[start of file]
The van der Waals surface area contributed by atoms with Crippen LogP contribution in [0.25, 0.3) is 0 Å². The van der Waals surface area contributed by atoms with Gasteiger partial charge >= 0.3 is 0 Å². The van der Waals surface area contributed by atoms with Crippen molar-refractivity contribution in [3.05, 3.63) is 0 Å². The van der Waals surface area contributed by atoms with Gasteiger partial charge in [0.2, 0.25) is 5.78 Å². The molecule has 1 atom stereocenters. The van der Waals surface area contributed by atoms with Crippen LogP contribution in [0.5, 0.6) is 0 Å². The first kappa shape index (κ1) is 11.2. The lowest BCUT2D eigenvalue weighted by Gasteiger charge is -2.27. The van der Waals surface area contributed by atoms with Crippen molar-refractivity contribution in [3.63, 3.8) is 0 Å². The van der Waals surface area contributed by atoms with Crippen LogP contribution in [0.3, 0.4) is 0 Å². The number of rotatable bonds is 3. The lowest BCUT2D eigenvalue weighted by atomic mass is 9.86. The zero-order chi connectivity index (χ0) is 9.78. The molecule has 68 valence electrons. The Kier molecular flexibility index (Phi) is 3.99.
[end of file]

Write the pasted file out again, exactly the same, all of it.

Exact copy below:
The van der Waals surface area contributed by atoms with Crippen LogP contribution in [0.25, 0.3) is 0 Å². The van der Waals surface area contributed by atoms with Gasteiger partial charge >= 0.3 is 0 Å². The van der Waals surface area contributed by atoms with Crippen molar-refractivity contribution in [3.05, 3.63) is 0 Å². The van der Waals surface area contributed by atoms with Gasteiger partial charge in [0.2, 0.25) is 5.78 Å². The molecule has 1 atom stereocenters. The van der Waals surface area contributed by atoms with Crippen LogP contribution in [0.5, 0.6) is 0 Å². The first kappa shape index (κ1) is 11.2. The lowest BCUT2D eigenvalue weighted by Gasteiger charge is -2.27. The van der Waals surface area contributed by atoms with Crippen molar-refractivity contribution in [3.63, 3.8) is 0 Å². The van der Waals surface area contributed by atoms with Crippen LogP contribution in [0.3, 0.4) is 0 Å². The number of rotatable bonds is 3. The lowest BCUT2D eigenvalue weighted by atomic mass is 9.86. The zero-order chi connectivity index (χ0) is 9.78. The molecule has 68 valence electrons. The Kier molecular flexibility index (Phi) is 3.99.